Green Lentil Dip
Recipe adapted from Bon Appetit

1 head of garlic
1 tablespoon plus 1/4 cup extra-virgin olive oil, divided
1 cup chopped onion
1/2 cup chopped celery
1/2 cup finely chopped peeled carrot
3 small sprigs thyme
2 small sprigs rosemary
Kosher salt and freshly ground black pepper
1 cup French green lentils or brown lentils (8 ounces), rinsed
2 tablespoons (or more) fresh lemon juice

-Preheat oven to 375°. Cut top 1/2″ off head of garlic; place on sheet of foil and drizzle with 1/2 Tbsp. oil. Roast garlic until tender, about 50 minutes (check the garlic after 30-40 minutes to make sure that it isn’t burning). Let cool; squeeze cloves from skins and set aside. Discard skins.
-Meanwhile, heat 1/2 Tbsp. oil in a large heavy pot over medium heat. Add onion and next 4 ingredients; season with salt and pepper. Cook until vegetables are soft, about 5 minutes. Add lentils; stir for 2 minutes. Add water (or broth, if you prefer) to cover lentils by 1″. Bring to a boil. Reduce heat to medium-low and gently simmer, adding more water or broth by 1/4-cupfuls as needed, until lentils are tender, about 30 minutes. Let cool slightly; discard stems of herbs (the leaves will have detached from the stems).
-Purée lentil mixture and garlic cloves in a food processor. Stir in remaining 1/4 cup oil and 2 Tbsp. lemon juice. Season with salt, pepper, and more lemon juice, if desired.

Idyllwild: A Taste of the Town

Before we got married, Eric and I talked a lot about what our goals and hopes were for our marriage, and we were really to happy to find that our lists were very similar. One of the things we both expressed was a desire to take at least one little trip together a year, just to give ourselves a chance to unwind and enjoy some quality time in a new setting. Eric and I love to travel together and see new places, and it’s just one of the reasons why we make a really great team. I was thrilled to get to go to Aspen with him in January, but since he was at a conference, it wasn’t a totally relaxing getaway for him. I was on the lookout for a good deal for a few months, and eventually I stumbled upon one (on livingsocial, which I highly recommend!) for the little mountain town of Idyllwild, about two hours from here. As a bonus, it was a place Eric had specifically wanted to explore, and my love for little mountain towns knows no bounds. So, we booked it!

We stayed at the Strawberry Creek Bunkhouse, which is a really sweet little necklace of cabin-like rooms, all with their own balconies and kitchens. It was a little bit hard to find it when we arrived late Friday night, but there’s nothing like being in a place with no streetlights, where you can really see the stars and smell wood fires burning. Thankfully, someone pointed us in the right direction, and we got settled in. Every morning they leave a basket of scones, fruit, and fresh lemon curd hanging on your door for breakfast. It was heavenly.

In spite of some early worries about wasps (they were as big as small birds, I kid you not!), we were able to spend a relaxing afternoon out on the balcony, reading and drinking tea. I actually read an entire book in one day. That is the ultimate vacation luxury! I also got a kick out of the little lizards, which were everywhere. I like reptiles and amphibians of all kinds, but these were especially cute, and I loved the sound of their tiny feet on the wood.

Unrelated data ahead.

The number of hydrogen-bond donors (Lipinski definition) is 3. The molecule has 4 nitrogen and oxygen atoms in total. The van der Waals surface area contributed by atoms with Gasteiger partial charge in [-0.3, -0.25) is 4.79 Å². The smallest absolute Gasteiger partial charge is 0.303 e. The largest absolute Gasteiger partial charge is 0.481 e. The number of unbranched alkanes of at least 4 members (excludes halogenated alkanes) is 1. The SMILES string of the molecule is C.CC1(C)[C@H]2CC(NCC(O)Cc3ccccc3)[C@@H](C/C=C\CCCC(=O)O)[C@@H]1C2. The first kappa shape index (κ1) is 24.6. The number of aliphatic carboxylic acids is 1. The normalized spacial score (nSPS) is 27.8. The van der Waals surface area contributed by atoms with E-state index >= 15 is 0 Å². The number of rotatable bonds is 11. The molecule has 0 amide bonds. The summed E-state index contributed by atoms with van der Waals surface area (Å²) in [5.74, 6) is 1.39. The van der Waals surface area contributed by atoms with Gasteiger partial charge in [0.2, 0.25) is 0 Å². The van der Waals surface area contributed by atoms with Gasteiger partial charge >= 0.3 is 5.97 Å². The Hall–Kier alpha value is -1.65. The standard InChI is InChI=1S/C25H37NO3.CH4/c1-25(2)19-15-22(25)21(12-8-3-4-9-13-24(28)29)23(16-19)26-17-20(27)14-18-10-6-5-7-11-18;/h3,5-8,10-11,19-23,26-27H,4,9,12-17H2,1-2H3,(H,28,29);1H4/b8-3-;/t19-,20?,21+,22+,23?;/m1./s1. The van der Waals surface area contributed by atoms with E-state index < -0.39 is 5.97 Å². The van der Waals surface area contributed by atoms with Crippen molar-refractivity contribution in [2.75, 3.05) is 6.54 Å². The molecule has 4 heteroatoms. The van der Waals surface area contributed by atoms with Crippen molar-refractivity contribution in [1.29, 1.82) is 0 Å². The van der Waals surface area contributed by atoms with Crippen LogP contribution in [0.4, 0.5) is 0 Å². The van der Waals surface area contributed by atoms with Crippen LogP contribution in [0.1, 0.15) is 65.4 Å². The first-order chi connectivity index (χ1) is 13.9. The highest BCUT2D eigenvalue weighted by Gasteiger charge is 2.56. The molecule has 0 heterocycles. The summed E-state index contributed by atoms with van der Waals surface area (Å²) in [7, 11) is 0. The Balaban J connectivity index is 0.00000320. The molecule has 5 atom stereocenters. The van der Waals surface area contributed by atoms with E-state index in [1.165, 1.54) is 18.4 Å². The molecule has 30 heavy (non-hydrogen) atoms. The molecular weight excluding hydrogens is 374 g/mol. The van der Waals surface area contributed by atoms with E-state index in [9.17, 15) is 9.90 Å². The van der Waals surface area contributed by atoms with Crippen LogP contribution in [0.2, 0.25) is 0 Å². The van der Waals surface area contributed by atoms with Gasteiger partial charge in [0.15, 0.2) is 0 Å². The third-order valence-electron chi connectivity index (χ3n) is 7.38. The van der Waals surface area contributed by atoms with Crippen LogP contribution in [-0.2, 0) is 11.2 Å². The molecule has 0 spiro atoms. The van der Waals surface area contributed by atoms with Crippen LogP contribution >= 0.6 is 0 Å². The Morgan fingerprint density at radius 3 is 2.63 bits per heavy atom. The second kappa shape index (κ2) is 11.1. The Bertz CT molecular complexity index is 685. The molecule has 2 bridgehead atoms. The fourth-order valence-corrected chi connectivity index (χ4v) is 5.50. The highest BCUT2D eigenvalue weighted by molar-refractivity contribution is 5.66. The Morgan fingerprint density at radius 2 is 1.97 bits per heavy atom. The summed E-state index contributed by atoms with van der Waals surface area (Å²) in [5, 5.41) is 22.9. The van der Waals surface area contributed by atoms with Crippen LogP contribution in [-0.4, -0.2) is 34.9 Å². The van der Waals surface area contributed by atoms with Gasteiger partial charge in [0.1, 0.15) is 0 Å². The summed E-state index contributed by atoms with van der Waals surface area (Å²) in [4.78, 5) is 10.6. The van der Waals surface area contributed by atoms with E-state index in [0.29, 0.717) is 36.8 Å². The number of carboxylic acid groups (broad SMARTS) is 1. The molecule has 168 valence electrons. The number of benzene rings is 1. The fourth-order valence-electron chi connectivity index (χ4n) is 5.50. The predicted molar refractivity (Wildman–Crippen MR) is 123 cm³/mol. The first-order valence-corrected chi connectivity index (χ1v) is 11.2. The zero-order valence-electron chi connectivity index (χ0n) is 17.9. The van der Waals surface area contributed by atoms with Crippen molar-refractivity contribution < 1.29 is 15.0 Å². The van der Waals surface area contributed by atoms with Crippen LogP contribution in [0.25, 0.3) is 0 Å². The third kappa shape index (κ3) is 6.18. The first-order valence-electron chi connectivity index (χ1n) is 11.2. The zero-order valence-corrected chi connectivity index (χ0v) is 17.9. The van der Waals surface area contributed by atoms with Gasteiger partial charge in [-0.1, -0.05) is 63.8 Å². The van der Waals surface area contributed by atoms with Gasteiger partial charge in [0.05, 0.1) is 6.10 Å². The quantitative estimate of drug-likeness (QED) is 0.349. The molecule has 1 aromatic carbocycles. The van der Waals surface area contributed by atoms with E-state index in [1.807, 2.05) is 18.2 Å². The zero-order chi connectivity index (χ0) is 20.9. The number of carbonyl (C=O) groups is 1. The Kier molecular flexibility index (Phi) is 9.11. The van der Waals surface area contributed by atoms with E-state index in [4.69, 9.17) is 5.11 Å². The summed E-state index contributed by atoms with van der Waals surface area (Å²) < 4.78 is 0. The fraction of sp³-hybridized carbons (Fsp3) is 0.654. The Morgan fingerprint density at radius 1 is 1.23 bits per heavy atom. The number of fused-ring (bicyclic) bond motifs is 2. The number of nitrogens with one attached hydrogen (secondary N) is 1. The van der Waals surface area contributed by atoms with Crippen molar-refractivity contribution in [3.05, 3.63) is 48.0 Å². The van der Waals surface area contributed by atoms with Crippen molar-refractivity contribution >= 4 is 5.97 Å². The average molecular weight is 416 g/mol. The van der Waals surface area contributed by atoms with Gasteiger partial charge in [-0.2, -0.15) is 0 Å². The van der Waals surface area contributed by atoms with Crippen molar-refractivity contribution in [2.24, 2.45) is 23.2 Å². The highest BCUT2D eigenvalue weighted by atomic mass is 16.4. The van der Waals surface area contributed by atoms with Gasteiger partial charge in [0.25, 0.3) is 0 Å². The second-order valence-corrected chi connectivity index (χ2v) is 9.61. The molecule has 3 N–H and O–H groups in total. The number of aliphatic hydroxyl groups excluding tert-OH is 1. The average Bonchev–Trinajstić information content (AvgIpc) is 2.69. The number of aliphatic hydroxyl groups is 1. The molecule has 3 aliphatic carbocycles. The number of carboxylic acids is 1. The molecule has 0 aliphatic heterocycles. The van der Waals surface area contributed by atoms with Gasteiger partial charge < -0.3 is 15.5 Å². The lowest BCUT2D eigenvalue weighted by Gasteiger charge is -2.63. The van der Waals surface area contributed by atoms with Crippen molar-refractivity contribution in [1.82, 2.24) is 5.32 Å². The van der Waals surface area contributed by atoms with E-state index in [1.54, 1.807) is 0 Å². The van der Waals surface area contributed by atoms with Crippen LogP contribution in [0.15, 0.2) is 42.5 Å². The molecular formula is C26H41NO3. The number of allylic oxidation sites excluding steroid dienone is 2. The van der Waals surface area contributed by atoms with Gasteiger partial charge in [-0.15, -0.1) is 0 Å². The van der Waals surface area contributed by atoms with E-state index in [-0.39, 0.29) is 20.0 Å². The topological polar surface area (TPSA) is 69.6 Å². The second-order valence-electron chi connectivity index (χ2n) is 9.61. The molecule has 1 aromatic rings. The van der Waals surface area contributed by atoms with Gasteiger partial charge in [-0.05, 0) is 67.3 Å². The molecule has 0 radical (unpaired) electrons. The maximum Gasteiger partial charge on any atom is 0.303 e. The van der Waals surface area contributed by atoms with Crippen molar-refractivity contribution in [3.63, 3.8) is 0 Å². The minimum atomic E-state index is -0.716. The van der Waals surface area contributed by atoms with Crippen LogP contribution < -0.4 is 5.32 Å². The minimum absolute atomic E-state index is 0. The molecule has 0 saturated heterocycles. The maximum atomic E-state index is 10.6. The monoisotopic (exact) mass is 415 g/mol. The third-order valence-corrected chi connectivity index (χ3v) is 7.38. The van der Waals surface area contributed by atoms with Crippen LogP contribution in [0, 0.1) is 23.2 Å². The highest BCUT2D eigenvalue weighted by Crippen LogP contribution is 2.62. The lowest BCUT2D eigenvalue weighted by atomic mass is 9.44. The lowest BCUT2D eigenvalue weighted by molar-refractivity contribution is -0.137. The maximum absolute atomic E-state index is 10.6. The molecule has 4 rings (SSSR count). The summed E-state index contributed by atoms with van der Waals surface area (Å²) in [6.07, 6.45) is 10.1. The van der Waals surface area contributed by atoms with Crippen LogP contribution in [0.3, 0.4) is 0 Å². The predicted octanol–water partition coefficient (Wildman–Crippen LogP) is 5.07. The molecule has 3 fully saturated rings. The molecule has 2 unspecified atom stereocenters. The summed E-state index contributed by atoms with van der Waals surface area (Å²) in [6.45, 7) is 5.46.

Speaking of wood, maybe the thing I loved the most about Idyllwild was the deep scent of the pine trees. The town is nestled right into the San Jacinto mountains, and the cool forest fragrance permeates the air everywhere you go. They also have some seriously impressive carvings around town. This one had a big sign that said, “Photo Opp!,” so I, of course, obliged.

We spent Saturday morning roaming around town, which was really delightful. We love exploring together, but maybe also our current residence in a gigantic metropolis makes us appreciate small communities even more.

 This tiny little town has multiple bookstores, and for that it gets an extra five stars in my book.

And it even has several thrift stores! We popped into this one, where I got a cute necklace and a big coffee mug (the one at the hotel wasn’t big enough) for a grand total of 54 cents. Awesome!

I loved this sign on one of the restaurants. So sweet.

And I loved this Wild West store, which had an impressive array of boots, and also, this giant hat on its sign.

And I especially loved this vintage sign on the wall of the local coffeehouse, where they roast their own beans. If the word “paradise” is coming to your mind…then you are not far from where my mind was this weekend!

And I would be remiss if I didn’t also show you these Sasquatch crossing signs, which have been diligently placed all over town.

We were totally charmed and had such a wonderful weekend away. We spent most of the time smiling at each other, laughing uproariously, remembering some of our favorite moments in our relationship, and making new memories. We are coming up on four years together this summer (and one year being married!), and I am still seriously pinching myself every day. I cannot believe that in this whole wide world, we found each other, two halves that make one whole. I love him so much and am so grateful for him, and for this really special time we got to spend together.